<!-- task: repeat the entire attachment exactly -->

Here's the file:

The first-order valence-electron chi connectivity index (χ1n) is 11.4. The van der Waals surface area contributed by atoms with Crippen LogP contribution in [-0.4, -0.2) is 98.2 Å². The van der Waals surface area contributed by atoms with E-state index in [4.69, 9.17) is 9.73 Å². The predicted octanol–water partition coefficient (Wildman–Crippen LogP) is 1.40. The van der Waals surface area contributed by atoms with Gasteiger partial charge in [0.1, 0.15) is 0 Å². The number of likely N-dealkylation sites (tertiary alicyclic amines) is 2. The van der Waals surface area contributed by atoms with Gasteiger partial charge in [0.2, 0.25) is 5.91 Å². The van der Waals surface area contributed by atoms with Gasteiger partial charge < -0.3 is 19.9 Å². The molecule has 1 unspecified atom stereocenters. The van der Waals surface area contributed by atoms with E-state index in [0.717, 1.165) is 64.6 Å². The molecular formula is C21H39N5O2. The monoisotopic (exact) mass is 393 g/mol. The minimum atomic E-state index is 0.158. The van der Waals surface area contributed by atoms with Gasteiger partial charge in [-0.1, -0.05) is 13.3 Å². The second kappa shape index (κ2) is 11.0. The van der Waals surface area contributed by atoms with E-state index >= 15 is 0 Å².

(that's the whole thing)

The first-order valence-electron chi connectivity index (χ1n) is 11.4. The van der Waals surface area contributed by atoms with Crippen LogP contribution in [-0.4, -0.2) is 98.2 Å². The van der Waals surface area contributed by atoms with E-state index in [4.69, 9.17) is 9.73 Å². The predicted octanol–water partition coefficient (Wildman–Crippen LogP) is 1.40. The van der Waals surface area contributed by atoms with Gasteiger partial charge in [0.1, 0.15) is 0 Å². The number of likely N-dealkylation sites (tertiary alicyclic amines) is 2. The van der Waals surface area contributed by atoms with Gasteiger partial charge in [0.2, 0.25) is 5.91 Å². The van der Waals surface area contributed by atoms with Gasteiger partial charge < -0.3 is 19.9 Å². The molecule has 1 unspecified atom stereocenters. The van der Waals surface area contributed by atoms with E-state index in [0.717, 1.165) is 64.6 Å². The molecular formula is C21H39N5O2. The monoisotopic (exact) mass is 393 g/mol. The minimum atomic E-state index is 0.158. The van der Waals surface area contributed by atoms with Gasteiger partial charge in [-0.1, -0.05) is 13.3 Å². The second kappa shape index (κ2) is 11.0. The van der Waals surface area contributed by atoms with E-state index >= 15 is 0 Å².